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Alternative Exercises to Leg Curls
Leg curls are one of the best exercises for building size in the hamstrings -- the muscle group along the backs of your thighs. However, loading up the leg curl machine and pumping away won't do your knees any favors.
Many experts advise avoiding the leg curl machine and instead doing compound exercises that target the quadriceps as well as the other muscles of the thighs. This builds functional strength and size in a way that won't compromise knee health.
1. Stiff-legged Deadlifts
This move builds strength in the hamstrings, as well as in the glutes, abs and lower back. Performing it correctly takes some practice, so start out with a light weight. It's easiest to do these with a barbell, but you can use dumbbells or kettlebells as well.
HOW TO DO IT: Load a barbell with large plates or prop an empty bar up on parallette bars or exercise steps so the bar is at shin height. Step up to the bar with your shins almost touching. Contract your thigh, glute and core muscles and bend the knees slightly. Bend at the hips -- the knees remain stationary -- and with a flat back reach down and grasp the bar with an overhand grip a little wider than your shins. Keeping your legs locked, stand up with the bar until your hips are fully extended. With control, bend at the hips to return the bar to the ground.
If you're using dumbbells or kettlebells, hold one in each hand and only bend forward enough that the weights come to your mid-shins before standing back up.
2. Single-Leg Stiff-Leg Deadlifts
Isolate each leg and work on your balance and stabilizing muscles with this single-legged version of the deadlift.
HOW TO DO IT: Hold a dumbbell in each hand. Slightly bend your right knee and keep it steady. Contract your hamstrings, glutes and core. Lift your left foot off the ground and hinge at the hips so your torso comes down as your left leg lifts up. Keep hips and shoulders squared with the ground. Lower down until you feel a stretch in your right hamstrings, or until the dumbbells touch the ground, then hinge back up to starting position. Repeat all desired sets on each side.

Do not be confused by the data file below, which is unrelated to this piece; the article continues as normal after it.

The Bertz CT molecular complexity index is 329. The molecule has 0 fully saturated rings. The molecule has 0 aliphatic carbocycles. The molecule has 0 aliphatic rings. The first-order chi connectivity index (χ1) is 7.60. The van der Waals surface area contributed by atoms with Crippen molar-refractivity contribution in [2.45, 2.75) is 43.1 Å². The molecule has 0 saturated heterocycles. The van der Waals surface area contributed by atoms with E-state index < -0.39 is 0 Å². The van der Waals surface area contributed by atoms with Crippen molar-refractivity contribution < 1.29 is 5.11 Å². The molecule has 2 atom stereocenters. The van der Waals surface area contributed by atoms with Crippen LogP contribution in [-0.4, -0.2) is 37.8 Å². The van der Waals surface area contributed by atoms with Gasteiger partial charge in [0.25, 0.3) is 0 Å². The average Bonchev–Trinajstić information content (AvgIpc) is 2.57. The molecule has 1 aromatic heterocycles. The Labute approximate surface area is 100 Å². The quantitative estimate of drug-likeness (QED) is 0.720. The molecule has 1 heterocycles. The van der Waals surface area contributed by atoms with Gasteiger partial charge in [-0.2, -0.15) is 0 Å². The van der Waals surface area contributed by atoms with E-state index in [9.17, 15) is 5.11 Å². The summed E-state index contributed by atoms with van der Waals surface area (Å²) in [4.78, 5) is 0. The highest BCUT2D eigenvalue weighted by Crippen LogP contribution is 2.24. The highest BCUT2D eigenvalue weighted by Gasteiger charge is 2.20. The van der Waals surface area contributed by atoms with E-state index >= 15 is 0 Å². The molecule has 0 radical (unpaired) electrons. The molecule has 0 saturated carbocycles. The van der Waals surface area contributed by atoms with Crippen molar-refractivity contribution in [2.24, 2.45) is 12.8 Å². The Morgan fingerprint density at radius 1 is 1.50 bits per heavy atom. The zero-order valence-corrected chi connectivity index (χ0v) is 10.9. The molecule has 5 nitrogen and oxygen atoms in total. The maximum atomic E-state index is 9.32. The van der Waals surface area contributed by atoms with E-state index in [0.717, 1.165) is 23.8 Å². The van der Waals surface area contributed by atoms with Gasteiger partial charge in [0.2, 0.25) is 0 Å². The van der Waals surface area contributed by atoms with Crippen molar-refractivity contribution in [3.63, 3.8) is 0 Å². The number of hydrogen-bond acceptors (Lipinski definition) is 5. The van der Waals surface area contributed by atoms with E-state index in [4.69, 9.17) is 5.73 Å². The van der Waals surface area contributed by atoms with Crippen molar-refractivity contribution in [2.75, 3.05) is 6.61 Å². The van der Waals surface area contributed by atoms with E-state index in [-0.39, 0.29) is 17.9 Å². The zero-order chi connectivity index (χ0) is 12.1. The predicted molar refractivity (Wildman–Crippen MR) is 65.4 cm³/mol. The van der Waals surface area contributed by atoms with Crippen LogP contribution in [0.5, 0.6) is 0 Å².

3. Nordic Hamstring Curls
While this move also places more than ideal stress on the knee joint, it has been shown to actually prevent hamstring injury. You'll need a partner to hold your feet or a low sturdy object under which to tuck your ankles.
HOW TO DO IT: Get in a kneeling position on a mat to protect your knees. Cross your hands over your chest, contract your glutes, hamstrings and core muscles and begin to slowly lean forward. Keep your hips and shoulders in one line and do not break at the hips. Lower down as far as you can without your hips bending, then rise back up.
4. Glute-Ham Raises
The glute-ham developer is a simple machine that confuses a lot of people who aren't quite sure what to do with it. If your gym has one, it's a great tool for building powerful hamstrings.
HOW TO DO IT: Get into the machine and position the pad as close to your knees as possible. Lower your upper body down so it's in line with your lower body. Contract your core and hamstrings and press your toes against the foot pad as you bend at the knees and raise the upper body to vertical. Keep the back completely straight throughout the movement. Lower back down with control.
- The Glute Guy: The Nordic Ham Curl: A Staple Exercise for Athletes
- Postema Performance: 5 Best Seated or Lying Leg Curl Alternatives
- Innersport Chiropractic: The Good, The Bad, and The Ugly of Hamstring Strengthening Exercises
- RDL Fitness: Avoid Leg Curls
- Breaking Muscle: How and Why You Should Be Performing Hamstring Raises
- ExRx.com: Dumbell Single Leg Stiff-leg Deadlift
Jody Braverman is a professional writer and editor based in Atlanta, GA. She received a Bachelor of Arts in English from the University of Maryland, and she is a certified personal trainer, fitness nutrition specialist, and yoga teacher. She has written for various online and print publications, including Livestrong.com, SFGate, Healthfully, and Chron.com. Visit the writer at www.JodyBraverman.com.